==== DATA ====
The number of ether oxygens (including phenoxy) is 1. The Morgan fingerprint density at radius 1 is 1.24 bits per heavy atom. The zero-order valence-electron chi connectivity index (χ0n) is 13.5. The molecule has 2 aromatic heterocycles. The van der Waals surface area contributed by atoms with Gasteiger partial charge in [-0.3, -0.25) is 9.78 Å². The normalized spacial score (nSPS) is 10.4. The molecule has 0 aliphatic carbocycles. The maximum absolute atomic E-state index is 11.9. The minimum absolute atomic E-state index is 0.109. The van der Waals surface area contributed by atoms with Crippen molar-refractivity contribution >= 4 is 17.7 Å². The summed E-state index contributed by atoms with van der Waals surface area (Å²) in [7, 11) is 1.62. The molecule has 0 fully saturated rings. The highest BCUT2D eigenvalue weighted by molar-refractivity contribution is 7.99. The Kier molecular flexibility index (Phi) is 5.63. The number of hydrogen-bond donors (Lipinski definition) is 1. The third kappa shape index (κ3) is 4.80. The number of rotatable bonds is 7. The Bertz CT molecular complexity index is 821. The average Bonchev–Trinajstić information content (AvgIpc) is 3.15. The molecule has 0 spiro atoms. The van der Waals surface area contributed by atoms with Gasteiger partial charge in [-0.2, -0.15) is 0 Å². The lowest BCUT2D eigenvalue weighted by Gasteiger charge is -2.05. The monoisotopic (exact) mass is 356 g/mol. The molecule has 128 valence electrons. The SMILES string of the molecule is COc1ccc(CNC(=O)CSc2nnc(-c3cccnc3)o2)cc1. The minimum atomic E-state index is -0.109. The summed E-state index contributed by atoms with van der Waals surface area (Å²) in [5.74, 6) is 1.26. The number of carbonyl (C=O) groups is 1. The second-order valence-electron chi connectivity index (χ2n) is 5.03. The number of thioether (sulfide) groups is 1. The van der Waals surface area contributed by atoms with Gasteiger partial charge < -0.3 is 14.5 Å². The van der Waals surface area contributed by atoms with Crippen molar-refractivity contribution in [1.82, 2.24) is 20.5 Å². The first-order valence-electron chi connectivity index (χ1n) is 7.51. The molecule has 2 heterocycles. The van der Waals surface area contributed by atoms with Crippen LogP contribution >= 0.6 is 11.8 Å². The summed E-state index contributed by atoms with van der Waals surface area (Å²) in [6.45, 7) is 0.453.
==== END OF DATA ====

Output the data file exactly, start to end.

The number of ether oxygens (including phenoxy) is 1. The Morgan fingerprint density at radius 1 is 1.24 bits per heavy atom. The zero-order valence-electron chi connectivity index (χ0n) is 13.5. The molecule has 2 aromatic heterocycles. The van der Waals surface area contributed by atoms with Gasteiger partial charge in [-0.3, -0.25) is 9.78 Å². The normalized spacial score (nSPS) is 10.4. The molecule has 0 aliphatic carbocycles. The maximum absolute atomic E-state index is 11.9. The minimum absolute atomic E-state index is 0.109. The van der Waals surface area contributed by atoms with Crippen molar-refractivity contribution >= 4 is 17.7 Å². The summed E-state index contributed by atoms with van der Waals surface area (Å²) in [7, 11) is 1.62. The molecule has 0 fully saturated rings. The highest BCUT2D eigenvalue weighted by molar-refractivity contribution is 7.99. The Kier molecular flexibility index (Phi) is 5.63. The number of hydrogen-bond donors (Lipinski definition) is 1. The third kappa shape index (κ3) is 4.80. The number of rotatable bonds is 7. The Bertz CT molecular complexity index is 821. The average Bonchev–Trinajstić information content (AvgIpc) is 3.15. The molecule has 0 spiro atoms. The van der Waals surface area contributed by atoms with Gasteiger partial charge in [-0.2, -0.15) is 0 Å². The lowest BCUT2D eigenvalue weighted by Gasteiger charge is -2.05. The monoisotopic (exact) mass is 356 g/mol. The molecule has 128 valence electrons. The SMILES string of the molecule is COc1ccc(CNC(=O)CSc2nnc(-c3cccnc3)o2)cc1. The minimum atomic E-state index is -0.109. The summed E-state index contributed by atoms with van der Waals surface area (Å²) in [5.74, 6) is 1.26. The number of carbonyl (C=O) groups is 1. The second-order valence-electron chi connectivity index (χ2n) is 5.03. The number of thioether (sulfide) groups is 1. The van der Waals surface area contributed by atoms with Gasteiger partial charge < -0.3 is 14.5 Å². The van der Waals surface area contributed by atoms with Crippen molar-refractivity contribution in [1.82, 2.24) is 20.5 Å². The first-order valence-electron chi connectivity index (χ1n) is 7.51. The molecule has 2 heterocycles. The van der Waals surface area contributed by atoms with Crippen LogP contribution >= 0.6 is 11.8 Å². The summed E-state index contributed by atoms with van der Waals surface area (Å²) in [6.45, 7) is 0.453.